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encouraging de-converting and former Christians
The ExChristian.Net blog exists for the express purpose of encouraging those who have decided to leave religion behind. It is not an open challenge for Christians to avenge what they perceive as an offense against their religious beliefs.
Something a little different, sent in by Philosopher D. R. Khashaba

Yet another adverse review of Christopher Hitchens' apparently provocative book, "God Is Not Great: The Case Against Religion," but this time the attack from the Christian camp is staid and soberly reasoned, as befits a former Bishop of Oxford and honorary professor of Theology at King's College, London. LINK

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By D. R. Khashaba

The question of religion is becoming oppressive. The onslaught of religious militancy worldwide is threatening to drive human culture and human civilization millennia back.

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By D. R. Khashaba

Greek thought and Hebrew thought do not make a good mix. Christianity of course is such a mix and that is one source, perhaps the major source, of its difficulties. You can either think in Greek terms or in Hebrew terms without experiencing internal discord, but when you try to weld the two together you cannot be true to yourself all the way through; at some point you have either to forget about the rationality of Greek thought or throw overboard the sanctified presuppositions of Hebrew thought. Kierkegaard, like many old and present-day theologians and Christian thinkers, was trapped between the horns of this dilemma, but unlike many who found themselves in that predicament, Kierkegaard was willing to save his skin by sacrificing the rationality.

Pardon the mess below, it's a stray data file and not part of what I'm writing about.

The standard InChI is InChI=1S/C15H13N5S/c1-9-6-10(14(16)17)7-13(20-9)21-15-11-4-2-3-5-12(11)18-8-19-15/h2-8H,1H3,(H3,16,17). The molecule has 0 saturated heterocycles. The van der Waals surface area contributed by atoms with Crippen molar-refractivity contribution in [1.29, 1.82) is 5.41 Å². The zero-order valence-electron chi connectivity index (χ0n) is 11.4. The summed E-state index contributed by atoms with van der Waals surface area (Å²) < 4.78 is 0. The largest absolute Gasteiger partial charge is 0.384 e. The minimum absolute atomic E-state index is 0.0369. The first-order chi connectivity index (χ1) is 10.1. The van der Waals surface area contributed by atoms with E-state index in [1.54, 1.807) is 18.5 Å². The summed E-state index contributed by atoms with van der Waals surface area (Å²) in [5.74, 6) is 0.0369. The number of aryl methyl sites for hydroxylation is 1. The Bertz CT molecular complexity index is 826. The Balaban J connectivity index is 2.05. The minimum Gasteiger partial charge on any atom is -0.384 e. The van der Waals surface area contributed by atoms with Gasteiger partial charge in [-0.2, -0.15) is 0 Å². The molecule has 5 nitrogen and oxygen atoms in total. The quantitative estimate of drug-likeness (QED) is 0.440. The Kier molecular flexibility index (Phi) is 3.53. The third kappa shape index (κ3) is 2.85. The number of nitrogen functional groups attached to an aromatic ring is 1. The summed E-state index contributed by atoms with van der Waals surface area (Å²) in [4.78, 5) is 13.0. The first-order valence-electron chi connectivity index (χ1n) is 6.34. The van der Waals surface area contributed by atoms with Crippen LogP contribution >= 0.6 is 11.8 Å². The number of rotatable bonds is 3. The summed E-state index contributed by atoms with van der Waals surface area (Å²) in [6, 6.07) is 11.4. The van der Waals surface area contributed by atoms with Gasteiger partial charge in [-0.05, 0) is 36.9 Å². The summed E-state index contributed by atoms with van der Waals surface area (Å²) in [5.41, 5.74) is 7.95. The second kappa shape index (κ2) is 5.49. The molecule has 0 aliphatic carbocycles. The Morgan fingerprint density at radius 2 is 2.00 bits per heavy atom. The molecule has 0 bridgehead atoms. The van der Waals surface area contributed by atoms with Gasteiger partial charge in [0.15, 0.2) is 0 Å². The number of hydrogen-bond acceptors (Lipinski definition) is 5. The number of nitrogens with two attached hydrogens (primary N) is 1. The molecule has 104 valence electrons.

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By D. R. Khashaba

Socrates’ Prison Journal (2006) was my first venture into fiction. My two earlier books, Let Us Philosophize (1998, out of print but freely downloadable in full from my website: http://www.Back-to-Socrates.com ) and Plato: An Interpretation (2005) as well as all of my published articles, were all theoretical.

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Sent in by Philospher D. R. Khashaba

It is not my intention to give an exposition of Bruno’s thought. That is a task that I willingly leave to those who are better equipped to perform it. Giordano Bruno (1548-1600) was a lover of myth, allegory, and symbol, and knew fully well the power of those magical wands to reveal and illumine where discursive thought hid and obscured. In this short note I treat of Bruno himself as an emblem of the mystic paths that lead to the inner reality of our being.

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Sent in by Philosopher D. R. Khashaba

I was born to devout Coptic (Egyptian Orthodox Christian) parents and was brought up as a good Christian boy. I was deeply impressed by the Sermon on the Mount, loved the beautiful imaginative scenario Luke weaved around the birth of Jesus, and reveled in the Gospel parables.

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